> shouldn't fear the bathtub by assuring them they'll never go down the
> drain.
> During the Persian Gulf War (news - web sites), Rogers told
> youngsters that
> "all children shall be well taken care of in this neighborhood and
> beyond
> in times of war and in times of peace," and he asked parents to
> promise
> their children they would always be safe.
> "We live in a world in which we need to share responsibility," he
> said in
> 1994. "It's easy to say 'It's not my child, not my community, not my
> world,
> not my problem.'
> "Then there are those who see the need and respond. I consider those
> people
> my heroes."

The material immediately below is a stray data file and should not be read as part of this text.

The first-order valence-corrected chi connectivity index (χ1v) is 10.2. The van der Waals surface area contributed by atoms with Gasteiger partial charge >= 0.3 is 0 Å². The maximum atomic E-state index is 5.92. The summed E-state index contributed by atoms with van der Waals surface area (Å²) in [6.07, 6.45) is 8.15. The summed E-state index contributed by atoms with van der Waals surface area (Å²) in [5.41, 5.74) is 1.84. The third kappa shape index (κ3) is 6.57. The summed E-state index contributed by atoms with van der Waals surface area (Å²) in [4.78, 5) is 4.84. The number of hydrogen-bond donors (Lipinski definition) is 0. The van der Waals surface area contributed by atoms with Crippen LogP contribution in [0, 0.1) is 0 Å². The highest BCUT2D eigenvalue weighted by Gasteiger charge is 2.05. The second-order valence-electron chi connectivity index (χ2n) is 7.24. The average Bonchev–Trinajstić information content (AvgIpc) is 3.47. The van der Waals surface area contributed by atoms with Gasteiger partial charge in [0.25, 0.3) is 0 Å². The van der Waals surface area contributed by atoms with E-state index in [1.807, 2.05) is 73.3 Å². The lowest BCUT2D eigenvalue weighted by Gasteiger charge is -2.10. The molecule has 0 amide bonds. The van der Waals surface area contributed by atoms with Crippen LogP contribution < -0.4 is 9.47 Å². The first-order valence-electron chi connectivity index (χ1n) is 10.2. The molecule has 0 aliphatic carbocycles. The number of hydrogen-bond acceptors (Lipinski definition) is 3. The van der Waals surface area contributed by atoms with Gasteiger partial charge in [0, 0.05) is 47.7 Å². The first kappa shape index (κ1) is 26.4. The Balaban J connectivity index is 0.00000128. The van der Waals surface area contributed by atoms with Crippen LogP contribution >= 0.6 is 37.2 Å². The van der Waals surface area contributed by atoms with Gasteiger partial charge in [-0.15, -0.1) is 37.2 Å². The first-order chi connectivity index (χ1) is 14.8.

> Rogers came out of broadcasting retirement last year to record public
> service announcements for the Public Broadcasting Service telling
> parents
> how to help their children deal with the anniversary of the Sept. 11
> attacks.
> "If they see the tragedy replayed on television, they might think
> it's
> happening at that moment," he said.
> Rogers' show won four Emmy Awards, plus one for lifetime
> achievement. He
> was given a George Foster Peabody Award in 1993, "in recognition of
> 25
> years of beautiful days in the neighborhood."
> At a ceremony marking the show's 25th anniversary that year, Rogers
> said,
> "It's not the honors and not the titles and not the power that is of
> ultimate importance. It's what resides inside."
> The show's ratings peaked in 1985-86 when about 8 percent of all U.S.
> households with televisions tuned in. By the 1999-2000 season,
> viewership
> had dropped to about 2.7 percent, or 3.6 million people.
> As other children's programming opted for slick action cartoons,
> Rogers
> stayed the same and stuck to his soothing message.